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Young Adult fiction too dark?

http://online.wsj.com/article/SB10001424052702303657404576357622592697038.html?mod=e2tw

"Contemporary fiction for teens is rife with explicit abuse, violence and depravity."

Contemporary? Oh? In the 4th of Baum's Oz books, Dorothy and the Wizard in Oz, the Wizard slices a man in half with a sword, forces others to step into rings of fire that badly burns them (never mind that they're vegetable people -- still people), fires a gun into attackers and hits one in the eye, and possibly burns down an entire civilization.

That was written over a century ago. Just sayin'.  Today's stories are often more about real life -- which isn't a bad thing -- but there's been plenty of darkness in youth literature since the days of Brothers Grimm.

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( 14 comments — Leave a comment )
(Deleted comment)
ozma914
Jun. 5th, 2011 10:04 pm (UTC)
Not at all! And in the MGM movie of the Wizard of Oz, the Tin Man doesn't mention that he became tin after an enchanted ax started hacking his body parts off, one by one.
(Deleted comment)
ozma914
Jun. 6th, 2011 01:27 am (UTC)
I remember in a later book when the Tin Man and the Tim Soldier discovered their parts had been combined to form a new human who'd married the Tim Man's former girlfriend. Talk about a horror movie scenario! It was pointed out to me once that most of the men in the Oz books were not "whole", in one way or another.
kazzy_cee
Jun. 5th, 2011 10:50 am (UTC)

Any of the Grimm fairy tales are pretty horrific too!!!

ozma914
Jun. 5th, 2011 10:04 pm (UTC)
They sure are!
(Deleted comment)
ozma914
Jun. 5th, 2011 10:05 pm (UTC)
Maybe that's even where the term grim came from!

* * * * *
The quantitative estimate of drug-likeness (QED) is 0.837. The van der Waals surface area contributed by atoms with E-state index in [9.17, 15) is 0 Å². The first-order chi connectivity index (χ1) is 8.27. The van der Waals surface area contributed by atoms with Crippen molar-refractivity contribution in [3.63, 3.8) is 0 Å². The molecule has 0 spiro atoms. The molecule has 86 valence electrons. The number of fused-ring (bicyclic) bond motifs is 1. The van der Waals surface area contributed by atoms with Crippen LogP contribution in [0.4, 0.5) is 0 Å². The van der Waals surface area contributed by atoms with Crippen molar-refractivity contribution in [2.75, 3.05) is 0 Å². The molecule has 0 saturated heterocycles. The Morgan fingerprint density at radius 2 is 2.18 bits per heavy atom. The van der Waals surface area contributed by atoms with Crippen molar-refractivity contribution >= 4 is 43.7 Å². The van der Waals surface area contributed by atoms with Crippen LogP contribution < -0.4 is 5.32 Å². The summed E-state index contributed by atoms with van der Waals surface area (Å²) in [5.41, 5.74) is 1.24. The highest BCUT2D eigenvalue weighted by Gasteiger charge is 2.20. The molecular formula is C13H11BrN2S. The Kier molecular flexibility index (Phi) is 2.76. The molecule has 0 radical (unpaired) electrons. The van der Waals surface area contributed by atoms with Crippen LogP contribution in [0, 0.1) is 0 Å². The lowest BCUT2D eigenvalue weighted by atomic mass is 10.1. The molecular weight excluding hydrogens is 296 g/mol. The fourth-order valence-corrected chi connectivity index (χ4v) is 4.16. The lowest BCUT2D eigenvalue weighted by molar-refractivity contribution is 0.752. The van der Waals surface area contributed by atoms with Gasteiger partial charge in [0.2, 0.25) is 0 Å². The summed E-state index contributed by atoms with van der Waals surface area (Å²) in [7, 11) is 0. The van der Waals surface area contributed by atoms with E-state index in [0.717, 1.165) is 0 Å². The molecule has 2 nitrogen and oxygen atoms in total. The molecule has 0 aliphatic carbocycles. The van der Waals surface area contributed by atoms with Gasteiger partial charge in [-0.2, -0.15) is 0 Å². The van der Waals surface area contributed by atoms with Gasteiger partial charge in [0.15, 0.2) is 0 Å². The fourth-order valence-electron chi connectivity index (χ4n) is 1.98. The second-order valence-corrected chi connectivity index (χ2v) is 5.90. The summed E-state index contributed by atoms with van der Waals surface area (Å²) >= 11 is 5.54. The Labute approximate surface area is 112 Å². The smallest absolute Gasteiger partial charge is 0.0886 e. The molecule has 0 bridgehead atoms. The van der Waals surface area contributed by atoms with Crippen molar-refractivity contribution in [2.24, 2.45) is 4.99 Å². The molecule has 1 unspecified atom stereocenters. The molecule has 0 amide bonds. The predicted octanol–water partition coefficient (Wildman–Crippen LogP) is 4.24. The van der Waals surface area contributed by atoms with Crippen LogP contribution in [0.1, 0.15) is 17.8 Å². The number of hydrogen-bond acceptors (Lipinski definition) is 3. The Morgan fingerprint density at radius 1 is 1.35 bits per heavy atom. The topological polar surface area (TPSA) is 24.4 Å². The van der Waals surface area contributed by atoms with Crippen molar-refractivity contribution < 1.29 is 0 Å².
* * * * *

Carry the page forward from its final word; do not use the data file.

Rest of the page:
(Deleted comment)
ozma914
Jun. 9th, 2011 06:08 am (UTC)
Yes, just a couple of nights ago -- I totally called it on who River actually was! Of course, it was one of about four wild theories I threw out there ... Much as I hate cliffhangers, this season's been awesome.
(Deleted comment)
ozma914
Jun. 10th, 2011 09:02 am (UTC)
I sure did hear -- it'll be great to have him back for another year!
cbtreks
Jun. 5th, 2011 02:12 pm (UTC)
Even more recently - Go Ask Alice, anyone? I read that book when I was around 11; it was certainly marketed to the YA audience. (As for Grimm - I distinctly remember reading their version of Snow White when I was still in single digits. You know, the one where the evil Queen is forced to dance at Snow White's wedding in red hot iron slippers until she fell down dead.)
ozma914
Jun. 5th, 2011 10:03 pm (UTC)
All true; that kind of stuff has been around for a long, long time, and I don't see much chance that it's going away. Although I prefer escapism, myself, kids are drawn to stories about people who are going through the problems of real life.
sp23
Jun. 5th, 2011 06:06 pm (UTC)
I remember back when I was in Jr. High, I got a SF book out of the school library. There was infant cannibalism in the book. That's remained with me for 45 years. Dark themes in books for young adults are most definitely not new in modern literature.
ozma914
Jun. 5th, 2011 11:03 pm (UTC)
I know what you mean -- I was only about 12 when I got Lord of the Flies from the local library ...
( 14 comments — Leave a comment )

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